by Staff Writers
Taipei (AFP) Dec 3, 2011
Taiwan's President Ma Ying-jeou on Saturday stressed that he will not discuss unification with China as he sought to ease concerns on his Beijing-friendly policies in the run-up to his reelection bid.
"I will not discuss unification (with China) when in office, I will not seek independence or resort to the use of force," Ma said in the first televised debate ahead of Taiwan's January 14 presidential election.
"This forms a consensus that the majority of people support so I can have a firm footing when negotiating with China," Ma said in response to a question why he appeared closer to Beijing than to the island's opposition party.
Ma, elected in 2008 on a platform of boosting trade and tourism with China, is running for a second four-year term against Tsai Ing-wen of the independence-leaning Democratic Progressive Party and independent James Soong.
The race is tight: in a recent November poll the first two candidates were tied with 39 percent of support each, while Soong had nine percent, marking a decline of three percentage points for Ma from October.
In the debate lasting over two hours, Tsai criticised the Ma administration for over-relying on the Chinese market, which she said caused Taiwan to lose its capitals and talents to the mainland and hurt its competitiveness.
"Our sovereignty has been hurt so we need a new leader... to face China in a way neither servile nor overbearing, to uphold our sovereignty to conduct pragmatic negotiations," she said.
Independent James Soong also weighed in on the issue of relations with China: "We don't want to see the use of force with the other side and we want to peacefully co-exist for the prosperity of the future generations," he said.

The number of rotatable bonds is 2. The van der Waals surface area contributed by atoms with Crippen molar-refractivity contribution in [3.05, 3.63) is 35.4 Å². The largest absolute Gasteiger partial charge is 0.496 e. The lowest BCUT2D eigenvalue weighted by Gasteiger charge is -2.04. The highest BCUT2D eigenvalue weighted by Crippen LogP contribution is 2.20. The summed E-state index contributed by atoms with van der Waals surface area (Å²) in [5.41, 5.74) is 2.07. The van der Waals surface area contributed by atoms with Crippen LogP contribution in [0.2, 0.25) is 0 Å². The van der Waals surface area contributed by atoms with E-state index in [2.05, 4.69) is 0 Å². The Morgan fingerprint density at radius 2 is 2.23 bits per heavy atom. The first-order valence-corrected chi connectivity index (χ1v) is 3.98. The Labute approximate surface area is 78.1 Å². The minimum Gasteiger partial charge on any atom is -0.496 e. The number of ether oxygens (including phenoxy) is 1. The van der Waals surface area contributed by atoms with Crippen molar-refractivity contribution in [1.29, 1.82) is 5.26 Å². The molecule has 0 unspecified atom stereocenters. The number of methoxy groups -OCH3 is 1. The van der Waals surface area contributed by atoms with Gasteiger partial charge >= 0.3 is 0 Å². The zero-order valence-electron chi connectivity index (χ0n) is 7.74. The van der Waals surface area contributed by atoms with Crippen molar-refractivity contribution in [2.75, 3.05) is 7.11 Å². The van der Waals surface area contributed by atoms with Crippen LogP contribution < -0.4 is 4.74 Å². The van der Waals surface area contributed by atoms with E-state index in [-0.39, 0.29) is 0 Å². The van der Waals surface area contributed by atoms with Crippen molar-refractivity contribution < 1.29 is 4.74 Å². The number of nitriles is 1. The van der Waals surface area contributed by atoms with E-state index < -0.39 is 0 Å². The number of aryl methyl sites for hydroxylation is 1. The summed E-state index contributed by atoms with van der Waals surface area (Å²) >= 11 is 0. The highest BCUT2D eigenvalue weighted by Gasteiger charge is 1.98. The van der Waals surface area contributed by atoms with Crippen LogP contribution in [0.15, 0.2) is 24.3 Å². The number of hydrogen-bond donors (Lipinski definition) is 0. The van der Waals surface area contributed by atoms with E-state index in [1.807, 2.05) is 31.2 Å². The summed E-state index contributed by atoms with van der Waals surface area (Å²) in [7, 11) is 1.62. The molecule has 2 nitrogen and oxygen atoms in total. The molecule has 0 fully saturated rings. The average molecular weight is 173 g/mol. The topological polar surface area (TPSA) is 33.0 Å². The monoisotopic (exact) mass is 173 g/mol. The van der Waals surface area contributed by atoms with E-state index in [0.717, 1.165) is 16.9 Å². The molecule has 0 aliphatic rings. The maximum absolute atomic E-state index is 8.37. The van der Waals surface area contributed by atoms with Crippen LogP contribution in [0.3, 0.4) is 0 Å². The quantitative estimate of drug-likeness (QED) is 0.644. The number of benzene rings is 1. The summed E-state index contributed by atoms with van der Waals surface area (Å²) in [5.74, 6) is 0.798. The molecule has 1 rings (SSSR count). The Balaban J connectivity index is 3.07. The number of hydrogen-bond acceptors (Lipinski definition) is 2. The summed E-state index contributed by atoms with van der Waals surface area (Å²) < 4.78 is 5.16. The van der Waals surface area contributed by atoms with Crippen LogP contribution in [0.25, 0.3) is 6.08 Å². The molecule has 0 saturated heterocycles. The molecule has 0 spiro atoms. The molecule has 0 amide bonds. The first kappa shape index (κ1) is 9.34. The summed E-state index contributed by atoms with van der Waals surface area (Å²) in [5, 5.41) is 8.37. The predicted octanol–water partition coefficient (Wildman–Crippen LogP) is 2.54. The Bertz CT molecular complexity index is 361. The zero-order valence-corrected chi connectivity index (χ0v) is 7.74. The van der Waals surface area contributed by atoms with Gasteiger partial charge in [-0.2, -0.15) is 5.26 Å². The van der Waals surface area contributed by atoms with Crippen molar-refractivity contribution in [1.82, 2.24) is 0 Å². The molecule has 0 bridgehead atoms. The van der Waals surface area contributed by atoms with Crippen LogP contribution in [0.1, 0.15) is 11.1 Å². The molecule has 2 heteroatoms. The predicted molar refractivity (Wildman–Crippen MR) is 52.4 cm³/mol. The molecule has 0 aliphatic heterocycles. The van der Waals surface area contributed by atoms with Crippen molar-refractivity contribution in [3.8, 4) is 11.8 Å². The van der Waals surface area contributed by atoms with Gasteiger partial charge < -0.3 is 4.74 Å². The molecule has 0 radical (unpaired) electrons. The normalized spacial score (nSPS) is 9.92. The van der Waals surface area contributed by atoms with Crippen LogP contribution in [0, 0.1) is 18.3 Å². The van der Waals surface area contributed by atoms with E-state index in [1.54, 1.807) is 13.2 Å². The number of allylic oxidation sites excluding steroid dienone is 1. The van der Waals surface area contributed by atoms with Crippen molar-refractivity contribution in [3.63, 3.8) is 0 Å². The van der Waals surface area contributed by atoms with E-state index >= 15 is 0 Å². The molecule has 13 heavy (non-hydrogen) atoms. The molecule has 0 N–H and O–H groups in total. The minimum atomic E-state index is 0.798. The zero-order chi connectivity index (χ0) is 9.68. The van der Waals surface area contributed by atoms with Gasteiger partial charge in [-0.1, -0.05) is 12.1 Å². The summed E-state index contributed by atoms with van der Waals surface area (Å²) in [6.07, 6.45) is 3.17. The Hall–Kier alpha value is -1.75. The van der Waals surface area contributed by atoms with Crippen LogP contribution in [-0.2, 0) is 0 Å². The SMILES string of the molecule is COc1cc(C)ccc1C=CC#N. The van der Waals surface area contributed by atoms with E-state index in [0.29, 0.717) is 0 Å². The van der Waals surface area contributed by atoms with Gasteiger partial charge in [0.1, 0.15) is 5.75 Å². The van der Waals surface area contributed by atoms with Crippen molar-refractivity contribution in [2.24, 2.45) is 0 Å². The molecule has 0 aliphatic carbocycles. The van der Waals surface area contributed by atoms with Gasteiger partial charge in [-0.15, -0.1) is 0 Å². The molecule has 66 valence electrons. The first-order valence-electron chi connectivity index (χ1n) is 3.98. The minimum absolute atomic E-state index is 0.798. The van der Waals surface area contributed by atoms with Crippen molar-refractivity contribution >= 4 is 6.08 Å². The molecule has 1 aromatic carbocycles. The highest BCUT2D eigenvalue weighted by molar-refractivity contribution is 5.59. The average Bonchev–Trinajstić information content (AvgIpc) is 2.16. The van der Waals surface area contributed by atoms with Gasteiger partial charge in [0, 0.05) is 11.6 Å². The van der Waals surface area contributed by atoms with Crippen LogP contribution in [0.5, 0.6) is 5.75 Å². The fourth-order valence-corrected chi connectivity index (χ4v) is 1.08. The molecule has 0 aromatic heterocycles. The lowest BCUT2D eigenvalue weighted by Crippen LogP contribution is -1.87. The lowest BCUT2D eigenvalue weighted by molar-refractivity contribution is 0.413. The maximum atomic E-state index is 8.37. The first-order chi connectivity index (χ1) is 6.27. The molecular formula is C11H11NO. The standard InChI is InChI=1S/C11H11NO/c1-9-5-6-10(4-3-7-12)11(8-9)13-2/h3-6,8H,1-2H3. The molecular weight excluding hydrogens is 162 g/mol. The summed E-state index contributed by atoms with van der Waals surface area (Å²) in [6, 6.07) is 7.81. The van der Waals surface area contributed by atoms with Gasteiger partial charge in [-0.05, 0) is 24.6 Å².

Soong is considered unlikely to win in the January 14 polls, but observers said he could threaten Ma as he stills commands considerable loyalty among some members of Ma's Kuomintang (KMT) party as a former KMT heavyweight.
Ties between Taiwan and China improved markedly since Ma took office, culminating with the signing of a major trade pact last year.
However, critics have warned that the pact would give the mainland a stronger grip on Taiwan and erode the island's de facto independence.
China has largely refrained from commenting openly on the election, fearing it might backfire, but it is widely believed to prefer Ma's ruling KMT party.
China regards Taiwan as part of its territory awaiting reunification, by force if necessary, although the two sides have been governed separately since the end of a civil war in 1949.
Taiwan News at SinoDaily.com
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Top US official makes rare stop in Taiwan
Taipei (AFP) Dec 1, 2011
USAID chief Rajiv Shah on Thursday became the highest-ranking US official to visit Taiwan since 2006, delighting the island's government but possibly rankling China. "We're pleased to see the visit. As a matter of fact, we've been calling for more exchange of visits by ranking government officials from the two sides," Taiwan's foreign ministry spokesman James Chang told AFP as Shah arrived o ... read more
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